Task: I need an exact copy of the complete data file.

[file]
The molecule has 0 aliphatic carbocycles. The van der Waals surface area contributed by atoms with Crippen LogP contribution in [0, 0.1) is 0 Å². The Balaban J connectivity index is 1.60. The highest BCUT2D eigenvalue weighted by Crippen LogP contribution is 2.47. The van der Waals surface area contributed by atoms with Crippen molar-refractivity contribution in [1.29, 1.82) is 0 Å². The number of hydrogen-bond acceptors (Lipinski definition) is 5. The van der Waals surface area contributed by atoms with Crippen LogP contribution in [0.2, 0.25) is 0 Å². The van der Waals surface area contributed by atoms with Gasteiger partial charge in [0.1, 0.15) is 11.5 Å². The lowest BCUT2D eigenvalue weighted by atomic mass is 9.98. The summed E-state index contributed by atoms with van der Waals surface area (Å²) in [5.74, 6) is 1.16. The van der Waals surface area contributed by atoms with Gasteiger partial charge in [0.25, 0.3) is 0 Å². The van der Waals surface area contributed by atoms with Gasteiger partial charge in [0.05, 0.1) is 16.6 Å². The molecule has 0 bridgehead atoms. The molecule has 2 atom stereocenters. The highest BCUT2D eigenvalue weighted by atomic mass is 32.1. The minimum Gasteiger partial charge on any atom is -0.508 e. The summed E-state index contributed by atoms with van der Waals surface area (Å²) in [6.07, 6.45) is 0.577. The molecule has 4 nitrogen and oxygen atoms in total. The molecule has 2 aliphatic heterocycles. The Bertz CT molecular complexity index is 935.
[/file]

The molecule has 0 aliphatic carbocycles. The van der Waals surface area contributed by atoms with Crippen LogP contribution in [0, 0.1) is 0 Å². The Balaban J connectivity index is 1.60. The highest BCUT2D eigenvalue weighted by Crippen LogP contribution is 2.47. The van der Waals surface area contributed by atoms with Crippen molar-refractivity contribution in [1.29, 1.82) is 0 Å². The number of hydrogen-bond acceptors (Lipinski definition) is 5. The van der Waals surface area contributed by atoms with Crippen LogP contribution in [0.2, 0.25) is 0 Å². The van der Waals surface area contributed by atoms with Gasteiger partial charge in [0.1, 0.15) is 11.5 Å². The lowest BCUT2D eigenvalue weighted by atomic mass is 9.98. The summed E-state index contributed by atoms with van der Waals surface area (Å²) in [5.74, 6) is 1.16. The van der Waals surface area contributed by atoms with Gasteiger partial charge in [0.25, 0.3) is 0 Å². The van der Waals surface area contributed by atoms with Gasteiger partial charge in [0.05, 0.1) is 16.6 Å². The molecule has 0 bridgehead atoms. The molecule has 2 atom stereocenters. The highest BCUT2D eigenvalue weighted by atomic mass is 32.1. The minimum Gasteiger partial charge on any atom is -0.508 e. The summed E-state index contributed by atoms with van der Waals surface area (Å²) in [6.07, 6.45) is 0.577. The molecule has 4 nitrogen and oxygen atoms in total. The molecule has 2 aliphatic heterocycles. The Bertz CT molecular complexity index is 935.